Instead of shushing her with my usual caveats, I take the compliment, perhaps emboldened by all that rosé. "Thank you," I reply. "It’s great, isn’t it?" But I know that my newfound confidence isn’t of the liquid kind; it’s my shape wear. Or more accurately: my Spanx for Men. Ensconced in my masculine Lycra shell, I’m finally able to relinquish all my feminine insecurities and just accept myself as I am, and as society views me: sleek, sexy, unquestionably entitled. I stand up to pour myself another glass of wine, keenly aware that all eyes are on me and the enticing figure I cut as I sashay to the bar.
Aside from packaging and price point, are the products truly that different?
And that’s when I'm snapped back to my actual reality, the one where I'm sweating profusely and walking uncomfortably, all thanks to a compression shirt that, much like many other gendered lifestyle products, differs in no discernible way from its female counterpart. Except one: its significantly cheaper price tag ($82 for a women’s bodysuit, compared to the compression tank’s $55 price). Despite the lower cost, the tank top offers me the same features the cult-favorite women’s product does: a comically smooth body dimpled with errant Lycra bulges, an inability to breathe, a diminished will to live.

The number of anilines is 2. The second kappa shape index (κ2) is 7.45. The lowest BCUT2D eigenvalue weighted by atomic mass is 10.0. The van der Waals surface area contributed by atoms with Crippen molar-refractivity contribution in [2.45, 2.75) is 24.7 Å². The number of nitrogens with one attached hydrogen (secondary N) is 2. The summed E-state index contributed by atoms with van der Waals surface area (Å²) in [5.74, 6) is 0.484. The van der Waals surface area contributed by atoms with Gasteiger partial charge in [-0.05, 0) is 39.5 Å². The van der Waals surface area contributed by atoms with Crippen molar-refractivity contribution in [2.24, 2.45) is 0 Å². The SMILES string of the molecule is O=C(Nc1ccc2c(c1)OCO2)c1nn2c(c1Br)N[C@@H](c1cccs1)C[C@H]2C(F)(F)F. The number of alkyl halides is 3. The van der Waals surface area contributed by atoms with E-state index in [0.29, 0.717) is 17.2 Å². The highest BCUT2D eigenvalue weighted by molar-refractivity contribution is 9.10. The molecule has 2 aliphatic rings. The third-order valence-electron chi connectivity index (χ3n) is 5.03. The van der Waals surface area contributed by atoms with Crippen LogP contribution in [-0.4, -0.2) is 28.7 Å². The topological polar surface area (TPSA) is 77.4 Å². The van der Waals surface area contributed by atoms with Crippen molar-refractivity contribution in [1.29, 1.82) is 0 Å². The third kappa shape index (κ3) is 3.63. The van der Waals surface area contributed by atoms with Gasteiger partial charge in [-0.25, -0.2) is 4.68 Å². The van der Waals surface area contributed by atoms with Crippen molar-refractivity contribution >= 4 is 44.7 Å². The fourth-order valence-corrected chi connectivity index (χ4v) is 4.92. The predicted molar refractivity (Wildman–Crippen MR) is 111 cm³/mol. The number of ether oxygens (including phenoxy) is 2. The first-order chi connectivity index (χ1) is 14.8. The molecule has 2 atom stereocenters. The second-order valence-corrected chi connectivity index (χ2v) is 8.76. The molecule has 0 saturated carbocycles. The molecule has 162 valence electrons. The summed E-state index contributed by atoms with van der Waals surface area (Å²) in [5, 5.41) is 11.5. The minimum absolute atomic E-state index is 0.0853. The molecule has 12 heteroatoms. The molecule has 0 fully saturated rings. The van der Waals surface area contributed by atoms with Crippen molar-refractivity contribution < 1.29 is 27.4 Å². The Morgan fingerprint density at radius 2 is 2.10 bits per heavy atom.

It’s no secret that gendered products equal big business for beauty and lifestyle industries that used to cater primarily to women. But aside from packaging and price point, are the products truly that different? To find out, I spent a week swapping out my decidedly feminine shape wear, eye creams, and even menstrual pads for their male counterparts.
Call it the "Queer Eye" effect—ever since the introduction of the ‘90s metrosexual opened doors for the trend to truly take off in the early aughts, self care has been a hot market for the male demographic. Because of this, I have no problem loading a shopping cart up with enough toiletries to open my own drugstore version of Kiehl’s. A pot of Dove Men+Care Ultra Hydrating Cream, packaged in a tough steel-grey box, promises 24 hours of moisturization, while a similarly packaged daily moisturizer from L’Oréal’s Men Expert Vita Lift line assures me it will fight the five signs of aging. A poop-colored jar of Aveeno’s Men’s Face Wash goes in the cart next, because nothing says "man" like dark brown (as opposed to the hopelessly feminine tan packaging of Aveeno’s original face wash). It's followed by a manly black bottle of Banana Boat For Men sunscreen in SPF 30. I had no idea sunscreen was so gender specific, but here we are.